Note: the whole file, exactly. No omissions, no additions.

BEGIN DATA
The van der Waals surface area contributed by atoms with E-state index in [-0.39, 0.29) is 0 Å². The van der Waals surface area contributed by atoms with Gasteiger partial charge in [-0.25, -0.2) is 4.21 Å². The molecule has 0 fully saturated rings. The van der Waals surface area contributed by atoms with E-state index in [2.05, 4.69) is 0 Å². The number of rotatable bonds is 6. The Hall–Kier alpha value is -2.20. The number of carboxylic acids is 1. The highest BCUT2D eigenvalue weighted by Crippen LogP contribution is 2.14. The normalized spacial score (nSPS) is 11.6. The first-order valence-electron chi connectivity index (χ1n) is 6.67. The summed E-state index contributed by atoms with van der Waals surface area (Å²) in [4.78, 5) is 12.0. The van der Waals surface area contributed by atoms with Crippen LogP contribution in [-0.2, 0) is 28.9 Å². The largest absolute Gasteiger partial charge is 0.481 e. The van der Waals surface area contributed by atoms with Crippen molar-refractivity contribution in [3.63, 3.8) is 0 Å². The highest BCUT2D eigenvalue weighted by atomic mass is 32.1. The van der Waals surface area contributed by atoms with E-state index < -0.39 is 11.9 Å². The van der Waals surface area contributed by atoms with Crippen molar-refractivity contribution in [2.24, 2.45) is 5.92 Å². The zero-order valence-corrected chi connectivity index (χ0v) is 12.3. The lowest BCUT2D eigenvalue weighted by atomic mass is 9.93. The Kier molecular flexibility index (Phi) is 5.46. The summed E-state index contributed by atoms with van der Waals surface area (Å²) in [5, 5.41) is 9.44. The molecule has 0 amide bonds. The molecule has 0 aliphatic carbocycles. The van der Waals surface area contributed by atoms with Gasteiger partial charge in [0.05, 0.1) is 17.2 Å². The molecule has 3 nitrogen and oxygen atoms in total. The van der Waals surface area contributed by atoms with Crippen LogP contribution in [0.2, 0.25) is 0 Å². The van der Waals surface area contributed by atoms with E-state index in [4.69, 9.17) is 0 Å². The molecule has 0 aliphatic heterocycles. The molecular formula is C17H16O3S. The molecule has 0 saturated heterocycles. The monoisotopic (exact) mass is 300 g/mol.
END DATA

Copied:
The van der Waals surface area contributed by atoms with E-state index in [-0.39, 0.29) is 0 Å². The van der Waals surface area contributed by atoms with Gasteiger partial charge in [-0.25, -0.2) is 4.21 Å². The molecule has 0 fully saturated rings. The van der Waals surface area contributed by atoms with E-state index in [2.05, 4.69) is 0 Å². The number of rotatable bonds is 6. The Hall–Kier alpha value is -2.20. The number of carboxylic acids is 1. The highest BCUT2D eigenvalue weighted by Crippen LogP contribution is 2.14. The normalized spacial score (nSPS) is 11.6. The first-order valence-electron chi connectivity index (χ1n) is 6.67. The summed E-state index contributed by atoms with van der Waals surface area (Å²) in [4.78, 5) is 12.0. The van der Waals surface area contributed by atoms with Crippen LogP contribution in [-0.2, 0) is 28.9 Å². The largest absolute Gasteiger partial charge is 0.481 e. The van der Waals surface area contributed by atoms with Crippen molar-refractivity contribution in [3.63, 3.8) is 0 Å². The highest BCUT2D eigenvalue weighted by atomic mass is 32.1. The van der Waals surface area contributed by atoms with E-state index < -0.39 is 11.9 Å². The van der Waals surface area contributed by atoms with Crippen molar-refractivity contribution in [2.24, 2.45) is 5.92 Å². The zero-order valence-corrected chi connectivity index (χ0v) is 12.3. The lowest BCUT2D eigenvalue weighted by atomic mass is 9.93. The Kier molecular flexibility index (Phi) is 5.46. The summed E-state index contributed by atoms with van der Waals surface area (Å²) in [5, 5.41) is 9.44. The molecule has 0 amide bonds. The molecule has 0 aliphatic carbocycles. The van der Waals surface area contributed by atoms with Gasteiger partial charge in [0.05, 0.1) is 17.2 Å². The molecule has 3 nitrogen and oxygen atoms in total. The van der Waals surface area contributed by atoms with Crippen LogP contribution in [0.2, 0.25) is 0 Å². The van der Waals surface area contributed by atoms with E-state index in [4.69, 9.17) is 0 Å². The molecule has 0 aliphatic heterocycles. The molecular formula is C17H16O3S. The molecule has 0 saturated heterocycles. The monoisotopic (exact) mass is 300 g/mol.